The Canadian trial did not find an overall benefit from surgery, but was criticised for its methodology. The Swedish trial also did not find a benefit from surgery, but the authors suggested that this was only because it was underpowered. Our trial has neither of these limitations: it had a robust design and was large enough to detect a clinically significant effect. We have clearly shown that surgery is ineffective.
Outcomes after open reduction and internal fixation of typical, closed, displaced intra-articular fractures of the calcaneus were no better than after non-operative care at two years. We also showed that complications and reoperations were much more common in the operatively treated group. There is no justification to continue with this surgery for closed displaced intra-articular calcaneal fractures without severe displacement. Patients and their surgeons can choose safer but equally effective non-operative care.
For a clinical problem that has been beset with uncertainty for half a century, we believe that this study now provides clear evidence to guide practice. Future developments in surgical techniques to treat these fractures should be tested in randomised controlled trials before they are widely used.
What is already known on this topic
Displaced intra-articular fractures of the calcaneus (heelbone) are a serious injury, often caused by falls, and most common in manual workers and labourers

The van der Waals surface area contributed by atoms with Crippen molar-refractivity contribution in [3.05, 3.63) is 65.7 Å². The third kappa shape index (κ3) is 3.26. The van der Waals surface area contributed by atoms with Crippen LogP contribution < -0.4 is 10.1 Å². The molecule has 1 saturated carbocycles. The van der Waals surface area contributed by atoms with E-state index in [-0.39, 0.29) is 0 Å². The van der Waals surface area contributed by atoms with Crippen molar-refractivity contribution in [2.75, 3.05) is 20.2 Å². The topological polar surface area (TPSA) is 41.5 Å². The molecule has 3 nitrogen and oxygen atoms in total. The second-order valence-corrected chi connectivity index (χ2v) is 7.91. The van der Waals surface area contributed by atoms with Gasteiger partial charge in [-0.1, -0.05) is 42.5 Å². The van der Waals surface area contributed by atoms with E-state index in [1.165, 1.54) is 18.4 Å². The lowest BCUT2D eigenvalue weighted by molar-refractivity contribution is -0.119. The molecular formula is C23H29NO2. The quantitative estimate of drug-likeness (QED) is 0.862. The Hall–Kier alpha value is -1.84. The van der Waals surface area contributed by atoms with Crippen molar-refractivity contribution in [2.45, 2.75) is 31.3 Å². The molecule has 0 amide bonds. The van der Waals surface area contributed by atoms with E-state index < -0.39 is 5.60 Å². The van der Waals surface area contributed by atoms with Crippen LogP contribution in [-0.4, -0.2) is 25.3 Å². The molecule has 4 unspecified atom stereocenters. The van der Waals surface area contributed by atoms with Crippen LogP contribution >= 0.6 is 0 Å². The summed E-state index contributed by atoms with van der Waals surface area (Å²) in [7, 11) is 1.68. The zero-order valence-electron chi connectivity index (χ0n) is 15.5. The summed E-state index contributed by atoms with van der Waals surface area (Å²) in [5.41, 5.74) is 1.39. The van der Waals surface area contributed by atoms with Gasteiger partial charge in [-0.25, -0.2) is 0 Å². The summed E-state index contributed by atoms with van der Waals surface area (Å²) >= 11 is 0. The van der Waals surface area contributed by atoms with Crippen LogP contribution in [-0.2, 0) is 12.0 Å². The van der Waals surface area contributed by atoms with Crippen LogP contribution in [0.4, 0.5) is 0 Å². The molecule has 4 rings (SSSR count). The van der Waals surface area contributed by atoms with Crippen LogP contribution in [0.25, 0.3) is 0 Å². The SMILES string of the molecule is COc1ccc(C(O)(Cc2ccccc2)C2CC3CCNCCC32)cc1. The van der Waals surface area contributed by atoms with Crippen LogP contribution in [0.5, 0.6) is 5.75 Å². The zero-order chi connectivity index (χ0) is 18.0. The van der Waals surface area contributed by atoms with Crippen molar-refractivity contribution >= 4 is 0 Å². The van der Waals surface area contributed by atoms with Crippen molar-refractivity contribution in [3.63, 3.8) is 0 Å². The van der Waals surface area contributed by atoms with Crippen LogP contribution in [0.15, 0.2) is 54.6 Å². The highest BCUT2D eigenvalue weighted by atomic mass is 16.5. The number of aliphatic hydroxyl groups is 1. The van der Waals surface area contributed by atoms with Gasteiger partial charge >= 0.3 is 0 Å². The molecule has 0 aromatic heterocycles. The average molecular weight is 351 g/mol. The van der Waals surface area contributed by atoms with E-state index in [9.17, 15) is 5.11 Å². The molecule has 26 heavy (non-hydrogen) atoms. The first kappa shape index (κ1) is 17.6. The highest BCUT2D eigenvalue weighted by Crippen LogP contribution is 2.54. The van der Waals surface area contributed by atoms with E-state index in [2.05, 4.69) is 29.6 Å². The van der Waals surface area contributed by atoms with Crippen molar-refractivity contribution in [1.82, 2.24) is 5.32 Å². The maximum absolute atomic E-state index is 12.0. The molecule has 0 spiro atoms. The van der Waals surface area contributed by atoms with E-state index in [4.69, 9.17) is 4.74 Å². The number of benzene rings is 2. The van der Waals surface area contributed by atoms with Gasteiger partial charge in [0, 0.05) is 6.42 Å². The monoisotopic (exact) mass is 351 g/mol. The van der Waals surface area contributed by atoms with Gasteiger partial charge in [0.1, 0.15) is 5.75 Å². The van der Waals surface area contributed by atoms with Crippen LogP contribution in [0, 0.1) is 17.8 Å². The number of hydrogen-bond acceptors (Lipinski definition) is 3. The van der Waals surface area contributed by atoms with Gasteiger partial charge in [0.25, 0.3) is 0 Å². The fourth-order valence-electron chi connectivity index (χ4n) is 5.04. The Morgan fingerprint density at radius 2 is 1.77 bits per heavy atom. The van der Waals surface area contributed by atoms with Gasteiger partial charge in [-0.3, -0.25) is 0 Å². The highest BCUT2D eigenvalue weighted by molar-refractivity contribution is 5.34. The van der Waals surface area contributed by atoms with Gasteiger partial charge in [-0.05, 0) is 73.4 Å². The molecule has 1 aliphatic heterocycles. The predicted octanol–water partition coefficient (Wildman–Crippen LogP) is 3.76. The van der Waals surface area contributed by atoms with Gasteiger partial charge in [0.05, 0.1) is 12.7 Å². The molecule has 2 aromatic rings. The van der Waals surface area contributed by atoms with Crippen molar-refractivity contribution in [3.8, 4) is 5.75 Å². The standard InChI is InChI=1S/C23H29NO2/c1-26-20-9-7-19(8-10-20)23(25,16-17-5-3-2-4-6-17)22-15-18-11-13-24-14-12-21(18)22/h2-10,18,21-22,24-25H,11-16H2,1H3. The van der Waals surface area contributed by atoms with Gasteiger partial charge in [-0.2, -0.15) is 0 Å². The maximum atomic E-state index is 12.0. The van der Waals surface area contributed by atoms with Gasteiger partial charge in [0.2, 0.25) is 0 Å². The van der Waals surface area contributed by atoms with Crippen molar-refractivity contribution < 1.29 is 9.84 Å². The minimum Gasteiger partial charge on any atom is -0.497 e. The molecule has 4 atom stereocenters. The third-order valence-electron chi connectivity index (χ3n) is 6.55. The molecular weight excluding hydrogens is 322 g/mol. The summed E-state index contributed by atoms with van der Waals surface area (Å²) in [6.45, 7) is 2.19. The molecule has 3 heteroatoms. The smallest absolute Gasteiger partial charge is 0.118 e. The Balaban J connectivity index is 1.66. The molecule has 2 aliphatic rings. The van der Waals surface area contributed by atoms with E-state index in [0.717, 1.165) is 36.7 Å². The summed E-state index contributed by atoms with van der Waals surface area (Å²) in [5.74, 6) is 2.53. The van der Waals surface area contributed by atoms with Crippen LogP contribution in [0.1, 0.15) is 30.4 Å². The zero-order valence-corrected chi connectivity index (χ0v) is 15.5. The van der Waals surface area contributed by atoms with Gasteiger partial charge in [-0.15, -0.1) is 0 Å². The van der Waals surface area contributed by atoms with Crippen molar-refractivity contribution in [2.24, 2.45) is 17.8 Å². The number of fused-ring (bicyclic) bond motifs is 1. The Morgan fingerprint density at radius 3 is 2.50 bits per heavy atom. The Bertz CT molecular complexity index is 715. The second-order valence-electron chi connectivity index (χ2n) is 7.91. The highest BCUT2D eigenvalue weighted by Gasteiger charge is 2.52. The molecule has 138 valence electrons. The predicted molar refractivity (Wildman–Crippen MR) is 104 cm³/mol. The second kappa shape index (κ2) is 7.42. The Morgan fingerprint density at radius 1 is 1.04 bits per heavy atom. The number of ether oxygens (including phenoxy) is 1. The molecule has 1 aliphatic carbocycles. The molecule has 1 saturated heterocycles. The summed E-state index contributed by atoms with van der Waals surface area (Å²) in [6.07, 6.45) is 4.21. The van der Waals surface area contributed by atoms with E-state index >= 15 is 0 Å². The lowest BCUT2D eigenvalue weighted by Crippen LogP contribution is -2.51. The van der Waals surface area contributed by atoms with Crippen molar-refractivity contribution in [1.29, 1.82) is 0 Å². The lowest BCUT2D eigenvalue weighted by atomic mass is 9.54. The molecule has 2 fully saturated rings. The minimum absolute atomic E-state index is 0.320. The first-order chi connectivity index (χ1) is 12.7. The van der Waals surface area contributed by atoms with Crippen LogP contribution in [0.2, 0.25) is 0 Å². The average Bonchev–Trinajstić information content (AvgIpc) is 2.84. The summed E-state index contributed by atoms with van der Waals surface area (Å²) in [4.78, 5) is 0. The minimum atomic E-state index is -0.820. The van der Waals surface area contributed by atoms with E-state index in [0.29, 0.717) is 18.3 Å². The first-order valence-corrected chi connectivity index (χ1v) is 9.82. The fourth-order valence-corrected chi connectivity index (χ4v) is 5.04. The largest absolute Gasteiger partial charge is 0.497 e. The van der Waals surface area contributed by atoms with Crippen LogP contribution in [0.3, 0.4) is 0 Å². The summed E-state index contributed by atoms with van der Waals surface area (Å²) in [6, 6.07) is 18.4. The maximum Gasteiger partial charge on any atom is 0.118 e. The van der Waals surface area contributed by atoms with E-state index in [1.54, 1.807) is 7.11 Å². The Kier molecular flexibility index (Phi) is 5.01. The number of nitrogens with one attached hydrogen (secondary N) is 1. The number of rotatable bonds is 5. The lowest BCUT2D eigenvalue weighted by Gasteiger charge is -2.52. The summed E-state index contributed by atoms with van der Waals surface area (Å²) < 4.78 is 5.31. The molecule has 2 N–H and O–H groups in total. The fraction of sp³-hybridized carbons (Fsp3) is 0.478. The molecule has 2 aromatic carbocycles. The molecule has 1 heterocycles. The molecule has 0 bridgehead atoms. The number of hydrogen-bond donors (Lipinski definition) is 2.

Outcomes are often poor, with many patients disabled and unable to return to previous work
For years there has been controversy about whether surgery to reconstruct the acute fracture is safe and can improve outcomes, but evidence from randomised controlled trials has been insufficient to guide practice
What this study adds
Surgery by open reduction and internal fixation in patients with typical displaced calcaneal fractures does not improve outcomes compared with non-operative care
Operative treatment was associated with a higher rate of complications
Cite this as: BMJ 2014;349:g4483
We thank Bernard Meggitt and David Johns who stimulated our interest in calcaneal fractures; Sarah Meredith, Richard Lilford, Richard Buckley, and Roger Atkins who influenced the design of the trial; the scientific committees of the British Orthopaedic Foot and Ankle Society and the British Trauma Society who supported the trial; and the participants who agreed to take part.
UK HeFT investigators